It’s a really handy tool to have lying around, especially since it has a memory lock for fast setups. It can be used to restore drum shells or build a new drum kit. It will allow the shell to connect to most “L” rods (9.5mm - 12.7mm).

These Gibraltar Tom Mounts can get quite pricey, considering the fact that you’ll need a few of them to attach to drum shells.

  • Trusted Gibraltar quality
  • Great for restoring drums
  • Allows shells to fit onto most “L” rods
  • Expensive to buy lots of them

Bass Drum vs Cymbal Stands

A great debate that takes place in the drum community is whether you should mount your rack toms to the bass drum or to cymbal stands. Some people will argue that mounting a tom to the bass drum will kill a bit of the bass drum’s tone.

The truth is that it depends on how the company designed the bass drum. Some mounting systems are designed in clever ways that stop the toms from interfering with the bass drum. Other tom mounts are drilled into the bass drum, affecting the tone slightly.

Mounting the toms to cymbal stands often gives you more flexibility to position them comfortably, which many drummers love. Other drummers prefer mounting the toms to the bass drum because it’s more convenient.

It’s important to decide which way of mounting you prefer because it will directly impact what tom mounting system you should go for.

Tom Arms

Not all rack toms are designed the same. Some rack toms have arms that need to connect to the tom mounts while other rack toms simply attach to them with no extra hardware. A good example of drums that have arms would be any drum kit from Pearl.

If you’re looking for a tom mount for your Pearl drums, you’d need to get one that can support the tom arm that your Pearl tom has. If you don’t already have an arm, you’d need to get one as well as the Pearl Tom Mount.

Some companies have designs on their toms that are a bit more universal, so most tom mounting systems would work with them. You just need to check if that’s the case before making a purchase that may not end up working.

Rack Systems

A great alternative to mounting the toms on the bass drum or cymbal stands is to use a rack. Drum racks are used as sturdy structures that will hold the cymbals as well as drums.

Racks make it very easy to add drums to your setup. The size of the rack will determine how many drums you can add.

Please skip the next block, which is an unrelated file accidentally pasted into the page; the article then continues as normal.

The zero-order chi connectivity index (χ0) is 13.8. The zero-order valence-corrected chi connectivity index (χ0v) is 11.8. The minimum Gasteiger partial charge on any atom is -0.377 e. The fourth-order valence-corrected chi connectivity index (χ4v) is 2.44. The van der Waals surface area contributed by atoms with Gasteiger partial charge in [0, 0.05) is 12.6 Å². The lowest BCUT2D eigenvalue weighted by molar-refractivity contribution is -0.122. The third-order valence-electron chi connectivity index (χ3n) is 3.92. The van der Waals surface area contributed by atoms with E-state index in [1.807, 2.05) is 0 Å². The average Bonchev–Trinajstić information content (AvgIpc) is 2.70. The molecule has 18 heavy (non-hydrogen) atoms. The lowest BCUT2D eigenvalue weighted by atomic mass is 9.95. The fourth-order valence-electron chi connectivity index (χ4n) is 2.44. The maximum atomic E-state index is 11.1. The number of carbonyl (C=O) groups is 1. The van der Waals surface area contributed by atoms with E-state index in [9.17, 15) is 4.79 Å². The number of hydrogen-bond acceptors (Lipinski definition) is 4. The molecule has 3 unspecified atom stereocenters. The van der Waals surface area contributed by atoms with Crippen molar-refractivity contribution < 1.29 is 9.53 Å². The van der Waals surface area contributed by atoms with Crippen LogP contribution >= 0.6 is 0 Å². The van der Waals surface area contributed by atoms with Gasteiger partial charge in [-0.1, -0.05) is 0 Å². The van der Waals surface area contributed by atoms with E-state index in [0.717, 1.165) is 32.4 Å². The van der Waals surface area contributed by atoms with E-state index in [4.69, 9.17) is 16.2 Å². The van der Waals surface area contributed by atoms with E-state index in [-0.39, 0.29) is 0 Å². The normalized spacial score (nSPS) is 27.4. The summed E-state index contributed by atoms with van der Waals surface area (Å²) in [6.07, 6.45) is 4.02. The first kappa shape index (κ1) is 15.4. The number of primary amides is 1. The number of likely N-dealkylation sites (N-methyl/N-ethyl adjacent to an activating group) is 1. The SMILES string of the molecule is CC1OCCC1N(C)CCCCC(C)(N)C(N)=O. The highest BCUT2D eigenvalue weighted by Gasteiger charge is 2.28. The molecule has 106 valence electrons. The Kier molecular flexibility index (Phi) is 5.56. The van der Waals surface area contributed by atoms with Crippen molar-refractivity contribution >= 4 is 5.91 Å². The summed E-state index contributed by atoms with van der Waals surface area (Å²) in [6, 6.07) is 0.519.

The biggest drum setups in the world make excellent uses of racks to support all the drums. Most tom mounting systems would be able to easily attach to a rack, giving you ways of mounting the toms to it.

One of my favorite drum racks is the Gibraltar GCS-450C. It’s a curved chrome rack that has excellent build quality and allows you to have a fairly large drum setup.


When looking for tom mounting systems, you can often kill two birds with one stone by using multi-clamps. These will allow you to mount more than one thing with one clamp. So, you could mount a tom as well as a cymbal arm, saving you from having to use a dedicated cymbal stand.

Multi-clamps are great for mounting smaller cymbals. Small cymbals don’t need as much sturdy reinforcement as larger ones do, so the multi clamp gives you a great platform to work from.

Multi-clamps sometimes offer great convenience. This Pearl multi clamp is a good way of getting past the Pearl tom arm situation. You can clamp it onto a cymbal stand and then connect a Pearl tom arm to it, giving you a makeshift tom mounting system.


Tom mounts give you endless possibilities. I bet we all wonder how many tom mounts Terry Bozzio has on his 50+ drum setup. You can use tom mounts to add extra toms, percussion or even electronics to your kit setup.

It’s a good idea as a drummer to have some spare tom mounts lying around. You never know when you might need them. It’s also important that before you buy a tom mount, you make sure that it will be compatible with the equipment that you have.

So, go and turn your 4-piece kit into a 10-piece with some cymbal stands and extra tom mounts.

About Brett Clur

Brett has been playing drums for 18+ years. He's a huge drumming gear enthusiast and also teaches drumming to his students. He's most active on Instagram (@brettclurdrums), where he regularly uploads drumming videos.

Leave a Comment